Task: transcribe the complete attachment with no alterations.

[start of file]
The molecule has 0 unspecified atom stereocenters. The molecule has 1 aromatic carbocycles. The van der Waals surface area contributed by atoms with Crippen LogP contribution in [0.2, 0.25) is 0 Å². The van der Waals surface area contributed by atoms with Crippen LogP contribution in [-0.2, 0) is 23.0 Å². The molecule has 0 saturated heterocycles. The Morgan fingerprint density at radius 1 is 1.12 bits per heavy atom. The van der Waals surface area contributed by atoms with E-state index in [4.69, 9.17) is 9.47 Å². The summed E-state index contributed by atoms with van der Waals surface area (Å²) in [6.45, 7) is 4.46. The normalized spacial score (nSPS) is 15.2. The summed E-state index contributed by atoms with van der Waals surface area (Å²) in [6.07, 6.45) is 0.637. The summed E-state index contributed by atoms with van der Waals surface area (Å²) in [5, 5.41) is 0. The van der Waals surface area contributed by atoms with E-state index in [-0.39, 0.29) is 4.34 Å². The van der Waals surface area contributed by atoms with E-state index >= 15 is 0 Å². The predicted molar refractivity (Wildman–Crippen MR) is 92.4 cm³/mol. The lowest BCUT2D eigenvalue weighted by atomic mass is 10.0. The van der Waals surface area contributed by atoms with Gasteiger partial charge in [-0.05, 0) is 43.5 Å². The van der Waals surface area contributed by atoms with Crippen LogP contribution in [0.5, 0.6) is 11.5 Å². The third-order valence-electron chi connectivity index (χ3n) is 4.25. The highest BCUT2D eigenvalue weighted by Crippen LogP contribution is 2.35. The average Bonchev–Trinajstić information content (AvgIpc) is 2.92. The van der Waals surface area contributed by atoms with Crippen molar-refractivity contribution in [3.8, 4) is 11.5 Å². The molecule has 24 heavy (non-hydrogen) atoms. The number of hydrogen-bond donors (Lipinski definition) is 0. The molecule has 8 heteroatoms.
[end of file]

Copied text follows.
The molecule has 0 unspecified atom stereocenters. The molecule has 1 aromatic carbocycles. The van der Waals surface area contributed by atoms with Crippen LogP contribution in [0.2, 0.25) is 0 Å². The van der Waals surface area contributed by atoms with Crippen LogP contribution in [-0.2, 0) is 23.0 Å². The molecule has 0 saturated heterocycles. The Morgan fingerprint density at radius 1 is 1.12 bits per heavy atom. The van der Waals surface area contributed by atoms with E-state index in [4.69, 9.17) is 9.47 Å². The summed E-state index contributed by atoms with van der Waals surface area (Å²) in [6.45, 7) is 4.46. The normalized spacial score (nSPS) is 15.2. The summed E-state index contributed by atoms with van der Waals surface area (Å²) in [6.07, 6.45) is 0.637. The summed E-state index contributed by atoms with van der Waals surface area (Å²) in [5, 5.41) is 0. The van der Waals surface area contributed by atoms with E-state index in [-0.39, 0.29) is 4.34 Å². The van der Waals surface area contributed by atoms with E-state index >= 15 is 0 Å². The predicted molar refractivity (Wildman–Crippen MR) is 92.4 cm³/mol. The lowest BCUT2D eigenvalue weighted by atomic mass is 10.0. The van der Waals surface area contributed by atoms with Gasteiger partial charge in [-0.05, 0) is 43.5 Å². The van der Waals surface area contributed by atoms with Crippen LogP contribution in [0.5, 0.6) is 11.5 Å². The third-order valence-electron chi connectivity index (χ3n) is 4.25. The highest BCUT2D eigenvalue weighted by Crippen LogP contribution is 2.35. The average Bonchev–Trinajstić information content (AvgIpc) is 2.92. The van der Waals surface area contributed by atoms with Crippen molar-refractivity contribution in [3.8, 4) is 11.5 Å². The molecule has 24 heavy (non-hydrogen) atoms. The number of hydrogen-bond donors (Lipinski definition) is 0. The molecule has 8 heteroatoms.